Still on the political theme . . . If you can read Spanish, this site is a must. Started less that a year ago, it relentlessly exposes corruption in all its guises and attacks the Spanish government on the basis of (usually) established facts. The Spanish equivalent, as someone has said, of the Guido Fawkes blog, it already boasts many thousands of (equally disenchanted and angry) readers.
Someone kindly gave me a pig's cured leg as an Xmas gift. (Is this any different from a cured pig's leg?). In other words un jamón. I went yesterday to buy the special stand on which it's fixed, allowing you to carve very thin slices from it. I didn't know what this was called but it turned out to be una jamonera. I'm impressed by this era/ero suffix but, offhand, can only think of gasolinera (petrol station); limonero (lemon tree); cartero/a (postman/woman). For what they're worth, here are Wiki's offerings:-
1. Occupations from nouns. Vaca. Cow Vaquero. Cowboy. And, in the plural, Jeans.
2. Places where a noun generally resides. Llave. Key. Llavero. Key ring.
1. Indicates a place or object where something can be found, kept or done. Guante and Guantera. Glove and Glove compartment. Regar and Regadera. To water and Watering can
2. Indicates a physical state or disability. Sordo and Sordera. Deaf and deafness. Borracho and Borrachera. Drunk and Drunkenness.
3. Forms names of certain plants or trees from the name of their fruit. Higo and Higuera. Fig and Fig tree. Mora and Morera. Blackberry and Blackberry bush.
I read yesterday that the Vatican had declined to give the UN figures on priests accused of molesting children. But the BBC said this morning it's now admitted there were 400 priests defrocked for this in 2011 and 2012, double the previous 2 years. Astonishing. What other organisation would survive this news? No wonder it felt it needed a more appealing Pope, with touchy-feeliness that's confined to star-struck adults.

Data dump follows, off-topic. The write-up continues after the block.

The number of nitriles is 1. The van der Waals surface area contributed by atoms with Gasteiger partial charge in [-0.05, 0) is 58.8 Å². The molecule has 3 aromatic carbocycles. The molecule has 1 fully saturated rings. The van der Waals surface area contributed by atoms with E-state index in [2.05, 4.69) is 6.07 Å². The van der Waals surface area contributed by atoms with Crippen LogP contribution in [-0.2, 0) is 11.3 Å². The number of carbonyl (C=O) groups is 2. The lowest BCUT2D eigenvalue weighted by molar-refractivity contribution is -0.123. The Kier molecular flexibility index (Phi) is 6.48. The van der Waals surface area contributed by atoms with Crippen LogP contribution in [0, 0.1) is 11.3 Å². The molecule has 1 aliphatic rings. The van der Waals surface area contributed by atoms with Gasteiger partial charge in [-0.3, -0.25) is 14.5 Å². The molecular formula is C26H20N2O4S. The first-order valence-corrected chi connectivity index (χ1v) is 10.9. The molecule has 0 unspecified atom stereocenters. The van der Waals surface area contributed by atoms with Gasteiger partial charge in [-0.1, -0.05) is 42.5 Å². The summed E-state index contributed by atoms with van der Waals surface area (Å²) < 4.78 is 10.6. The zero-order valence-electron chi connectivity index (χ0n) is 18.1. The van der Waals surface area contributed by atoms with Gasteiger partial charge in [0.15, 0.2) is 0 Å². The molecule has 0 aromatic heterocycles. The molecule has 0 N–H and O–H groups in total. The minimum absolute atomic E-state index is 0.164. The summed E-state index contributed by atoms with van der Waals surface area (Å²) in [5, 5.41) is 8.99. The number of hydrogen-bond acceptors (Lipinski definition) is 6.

Finally . . . As I know from my experience with readers - well, one - there's a mind-set in Europe which has it that what Brits think and do is a function of their obsession with a lost empire. I'm on record as saying this is fatuous nonsense, so I was delighted to read these words from the Euro MP Daniel Hannan: "Britons in Brussels are frequently told, typically with a little smirk, about our national superiority complex. We are the way we are, we’re informed, because we haven’t got over the loss of empire. The reason we don’t appreciate the EU is not that we have constitutional, economic or democratic objections, but that we are peculiarly pleased with ourselves. It’s one of the few national stereotypes allowed in today's Europe. Indeed, it is trotted out so frequently and so breezily that many Euro-politicians think it wholly uncontentious. The Euro-friendly Janan Ganesh has deftly filleted what he calls 'the most popular myth about the UK in foreign capitals: that it suffers from delusions of grandeur'. As he put it in the FT a while ago: The caricature of neurotic Britons hankering after global clout, and sometimes believing they still have it, is not just wrong. It is the opposite of the truth. If anything, the UK suffers from delusions of weakness. Its citizens habitually refer to their “small island”, which, at least by population size, ranks in the top decile of nations. You would not know from its parochial political culture that the UK has nuclear weapons, a permanent place on the UN Security Council, the ultimate global city as its capital and, according to an annual survey by Monocle magazine, more “soft power” than any other nation.